Cameron and EU leaders agree a deal in Brussels negotiations

David Cameron arrives for a meeting on the sidelines of an EU summit in Brussels. Picture: AP
David Cameron arrives for a meeting on the sidelines of an EU summit in Brussels. Picture: AP
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DAVID Cameron sealed a deal on EU reform in Brussels last night paving the way for an in-out referendum in the summer.

The development came late on the second day of gruelling talks in Brussels between leaders of the 28 member-states, which saw the Prime Minister face opposition to proposals to restrict migrant benefits and provide new protections for countries outside the single currency.

Lithuanian president Dalia Grybauskaite broke the news in a tweet from the round-table discussions: “Agreement #UKinEU done. Drama over.”

Danish PM Lars Lokke Rasmussen said: “David Cameron fought hard for Britain. Good deal for UK and for EU. Congrats!”

Minutes later, the breakthrough was officially confirmed by European Council president Donald Tusk, who said: “Deal. Unanimous support for new settlement for UK in EU.”

The agreement clears the way for David Cameron to return immediately to London and call a special Cabinet meeting today to endorse the deal and set a date for the long-awaited referendum which is widely expected to come on 23 June. The meeting will also give a green light to Eurosceptic ministers such as Iain Duncan Smith and Chris Grayling to go out and campaign for Britain to leave Europe, and put pressure on waverers like London mayor Boris Johnson and Justice Secretary Michael Gove to spell out where they stand.

• READ MORE: David Cameron vows to stand firm on EU deal in Brussels

Sources close to Mr Gove declined to comment on increasingly confident reports that the Justice Secretary is preparing to throw his weight behind Brexit.

The deal came after behind-the-scenes talks which stretched through Thursday night and most of yesterday, as Mr Cameron and Mr Tusk struggled to keep Britain’s renegotiation on track.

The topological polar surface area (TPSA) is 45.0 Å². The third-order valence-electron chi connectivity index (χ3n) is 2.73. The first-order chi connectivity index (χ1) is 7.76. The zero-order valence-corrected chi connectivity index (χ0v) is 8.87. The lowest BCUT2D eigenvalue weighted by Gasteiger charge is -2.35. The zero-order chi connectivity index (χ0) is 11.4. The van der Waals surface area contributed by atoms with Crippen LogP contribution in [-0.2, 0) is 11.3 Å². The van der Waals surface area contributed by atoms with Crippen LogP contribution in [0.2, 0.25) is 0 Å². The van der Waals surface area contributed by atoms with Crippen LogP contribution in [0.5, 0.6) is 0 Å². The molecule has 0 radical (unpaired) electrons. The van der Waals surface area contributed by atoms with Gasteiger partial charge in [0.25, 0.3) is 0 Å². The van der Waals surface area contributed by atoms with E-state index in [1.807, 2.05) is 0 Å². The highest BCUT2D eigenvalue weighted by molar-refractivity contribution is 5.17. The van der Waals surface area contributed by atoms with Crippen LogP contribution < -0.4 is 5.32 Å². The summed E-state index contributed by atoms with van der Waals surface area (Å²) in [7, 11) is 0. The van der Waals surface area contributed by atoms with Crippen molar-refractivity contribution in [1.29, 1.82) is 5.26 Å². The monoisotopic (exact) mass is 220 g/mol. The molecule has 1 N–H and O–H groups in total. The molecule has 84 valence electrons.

The key changes will mean that:

• A proposed emergency brake on EU migrants claiming in-work benefits will last for seven years. It will apply on an individual for no more than four years, and will be phased out after the first year. But the UK will be allowed to apply the overall restrictions for seven years.

• Restrictions on child benefit for EU migrants will kick in at a reduced rate – indexed to the rate of a migrant’s home country – for new migrants with immediate effect. Existing EU migrants will be paid at the lower rate from 2020. Eastern European countries had hoped to exempt existing migrants altogether.

• Britain has a specific opt-out from the EU’s historic commitment to forge an “ever closer union of the peoples of Europe”.

• One country – effectively Britain – will have the right to impose a handbrake to refer contentious financial regulation to a meeting of EU leaders in the European Council.

The 28 leaders had initially been due to gather early in the morning for an “English breakfast” meeting to approve a package of reforms to the UK’s membership, but breakfast became brunch, lunch, then dinner as opponents of the deal dug in their heels.

The delays forced Mr Cameron to scrap plans to summon ministers for a Cabinet meeting last night. He said in a message on Twitter: “Negotiations are continuing into this evening. A Cabinet meeting won’t be possible tonight. One will be held if and when a deal is done.”

Mr Cameron had faced concerns from eastern European countries such as Poland, Hungary, the Czech Republic and Slovakia over his call for an “emergency brake” on in-work benefits for migrant EU workers to extend for as long as 13 years.

The same nations put up stiff resistance to the UK’s demand to impose cuts in child benefits for offspring living abroad on 34,000 existing claimants as well as future migrants.

France and Austria voiced anxiety that the protections for non-euro states sought by Mr Cameron might effectively grant special status to the City of London and allow Britain to hobble future deepening of the eurozone.

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